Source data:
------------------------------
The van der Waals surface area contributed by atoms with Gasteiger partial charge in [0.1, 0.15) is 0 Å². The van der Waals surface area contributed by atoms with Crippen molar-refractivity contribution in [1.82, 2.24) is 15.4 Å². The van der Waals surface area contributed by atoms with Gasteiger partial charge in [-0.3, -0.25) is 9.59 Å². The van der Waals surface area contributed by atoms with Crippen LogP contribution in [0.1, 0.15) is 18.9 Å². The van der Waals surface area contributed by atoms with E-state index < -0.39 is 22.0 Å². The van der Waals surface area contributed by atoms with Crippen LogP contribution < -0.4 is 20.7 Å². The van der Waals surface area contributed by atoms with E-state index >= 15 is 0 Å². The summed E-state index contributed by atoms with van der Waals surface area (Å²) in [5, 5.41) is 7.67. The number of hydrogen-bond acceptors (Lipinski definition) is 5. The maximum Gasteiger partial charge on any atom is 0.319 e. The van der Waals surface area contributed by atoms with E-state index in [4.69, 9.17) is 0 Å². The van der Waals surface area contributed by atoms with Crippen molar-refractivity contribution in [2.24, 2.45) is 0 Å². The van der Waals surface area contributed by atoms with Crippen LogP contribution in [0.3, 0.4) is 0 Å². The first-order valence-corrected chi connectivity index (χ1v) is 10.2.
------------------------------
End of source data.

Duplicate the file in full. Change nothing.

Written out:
The van der Waals surface area contributed by atoms with Gasteiger partial charge in [0.1, 0.15) is 0 Å². The van der Waals surface area contributed by atoms with Crippen molar-refractivity contribution in [1.82, 2.24) is 15.4 Å². The van der Waals surface area contributed by atoms with Gasteiger partial charge in [-0.3, -0.25) is 9.59 Å². The van der Waals surface area contributed by atoms with Crippen LogP contribution in [0.1, 0.15) is 18.9 Å². The van der Waals surface area contributed by atoms with E-state index < -0.39 is 22.0 Å². The van der Waals surface area contributed by atoms with Crippen LogP contribution < -0.4 is 20.7 Å². The van der Waals surface area contributed by atoms with E-state index >= 15 is 0 Å². The summed E-state index contributed by atoms with van der Waals surface area (Å²) in [5, 5.41) is 7.67. The number of hydrogen-bond acceptors (Lipinski definition) is 5. The maximum Gasteiger partial charge on any atom is 0.319 e. The van der Waals surface area contributed by atoms with E-state index in [4.69, 9.17) is 0 Å². The van der Waals surface area contributed by atoms with Crippen molar-refractivity contribution in [2.24, 2.45) is 0 Å². The van der Waals surface area contributed by atoms with Crippen LogP contribution in [0.3, 0.4) is 0 Å². The first-order valence-corrected chi connectivity index (χ1v) is 10.2.